Cash is a growing share of public firmsassets. The value-weighted U.S. stock market held 22% of its assets in cash in December 2020 compared to 8% in the 1980s. An investor buying the market in 2020 ends up with an implicit cash position three times larger than in 1980. Individual firms vary in how much cash they hold. As cash holdings increase, it is important to understand how cash holdings affect returns, which in turn impacts who chooses to invest in the firms.

Cash returns are correlated across firms, and cash biases measurement of the interconnectedness of stock returns, making it a risk for financial stability. As a result, the asset pricing results are important both for investors managing portfolio risk and for policymakers concerned about interconnected returns.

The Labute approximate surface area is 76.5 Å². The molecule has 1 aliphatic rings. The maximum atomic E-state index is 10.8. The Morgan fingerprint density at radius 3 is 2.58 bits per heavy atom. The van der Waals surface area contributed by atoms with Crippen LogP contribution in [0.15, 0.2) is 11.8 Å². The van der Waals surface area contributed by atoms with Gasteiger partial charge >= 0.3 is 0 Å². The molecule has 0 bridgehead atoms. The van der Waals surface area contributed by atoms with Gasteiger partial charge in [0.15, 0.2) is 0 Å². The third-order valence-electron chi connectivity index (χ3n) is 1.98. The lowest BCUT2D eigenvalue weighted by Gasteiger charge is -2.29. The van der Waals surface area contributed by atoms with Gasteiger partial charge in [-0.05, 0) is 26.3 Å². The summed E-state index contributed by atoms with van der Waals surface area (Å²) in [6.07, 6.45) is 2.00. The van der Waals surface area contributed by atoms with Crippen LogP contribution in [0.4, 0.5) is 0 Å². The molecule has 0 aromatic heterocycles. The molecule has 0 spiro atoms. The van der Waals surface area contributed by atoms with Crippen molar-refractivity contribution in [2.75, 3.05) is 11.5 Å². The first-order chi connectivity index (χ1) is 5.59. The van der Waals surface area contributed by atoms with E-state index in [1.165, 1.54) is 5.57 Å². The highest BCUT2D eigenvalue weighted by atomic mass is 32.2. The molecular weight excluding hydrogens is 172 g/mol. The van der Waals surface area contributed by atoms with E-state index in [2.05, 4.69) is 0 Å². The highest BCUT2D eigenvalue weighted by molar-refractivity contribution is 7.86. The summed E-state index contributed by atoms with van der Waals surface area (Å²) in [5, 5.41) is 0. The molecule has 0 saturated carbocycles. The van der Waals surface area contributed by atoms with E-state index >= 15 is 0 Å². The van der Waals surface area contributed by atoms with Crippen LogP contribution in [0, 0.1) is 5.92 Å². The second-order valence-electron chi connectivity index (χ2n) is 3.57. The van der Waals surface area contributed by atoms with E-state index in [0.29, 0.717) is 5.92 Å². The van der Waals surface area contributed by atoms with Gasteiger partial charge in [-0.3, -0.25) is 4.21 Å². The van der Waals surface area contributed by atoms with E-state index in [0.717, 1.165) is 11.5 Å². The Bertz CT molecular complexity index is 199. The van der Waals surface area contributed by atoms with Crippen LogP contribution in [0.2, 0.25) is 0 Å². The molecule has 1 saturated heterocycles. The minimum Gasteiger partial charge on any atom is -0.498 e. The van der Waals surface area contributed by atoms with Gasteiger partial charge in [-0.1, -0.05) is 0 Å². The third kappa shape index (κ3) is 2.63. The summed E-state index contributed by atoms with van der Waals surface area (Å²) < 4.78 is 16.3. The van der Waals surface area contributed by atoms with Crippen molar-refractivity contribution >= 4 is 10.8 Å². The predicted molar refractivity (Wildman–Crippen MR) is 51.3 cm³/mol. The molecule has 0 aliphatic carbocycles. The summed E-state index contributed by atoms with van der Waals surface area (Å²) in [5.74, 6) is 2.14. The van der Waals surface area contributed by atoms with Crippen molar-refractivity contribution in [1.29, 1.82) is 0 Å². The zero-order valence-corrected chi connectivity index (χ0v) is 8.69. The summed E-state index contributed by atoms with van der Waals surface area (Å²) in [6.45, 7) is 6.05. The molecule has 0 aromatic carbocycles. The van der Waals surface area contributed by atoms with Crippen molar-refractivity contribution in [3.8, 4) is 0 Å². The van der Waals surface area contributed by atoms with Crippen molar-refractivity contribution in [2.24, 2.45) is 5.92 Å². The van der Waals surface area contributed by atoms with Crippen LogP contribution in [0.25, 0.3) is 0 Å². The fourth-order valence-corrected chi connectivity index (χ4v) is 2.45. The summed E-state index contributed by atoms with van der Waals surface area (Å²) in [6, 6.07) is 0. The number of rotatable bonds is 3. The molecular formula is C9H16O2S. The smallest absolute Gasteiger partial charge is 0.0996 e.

We argue that the value of corporate cash is distinct, and we can separate the value of cash and the value of the firm’s primary business. We show how investors can explicitly account for the effect of corporate cash holdings when forming a portfolio. When an investor owns stock in a company with substantial cash, the investor has an implicit cash position managed by the company—something the investor might not intend. We argue that investors should account for the effect of corporate cash holdings in the portfolio decision to measure a portfolio’s risk. Firms’ cash management is not consistent across firms, and investors may want to manage their cash positions themselves. Policymakers should be aware of investors’ choices in cash because of investorsportfolio risk and the implications for aggregate risk.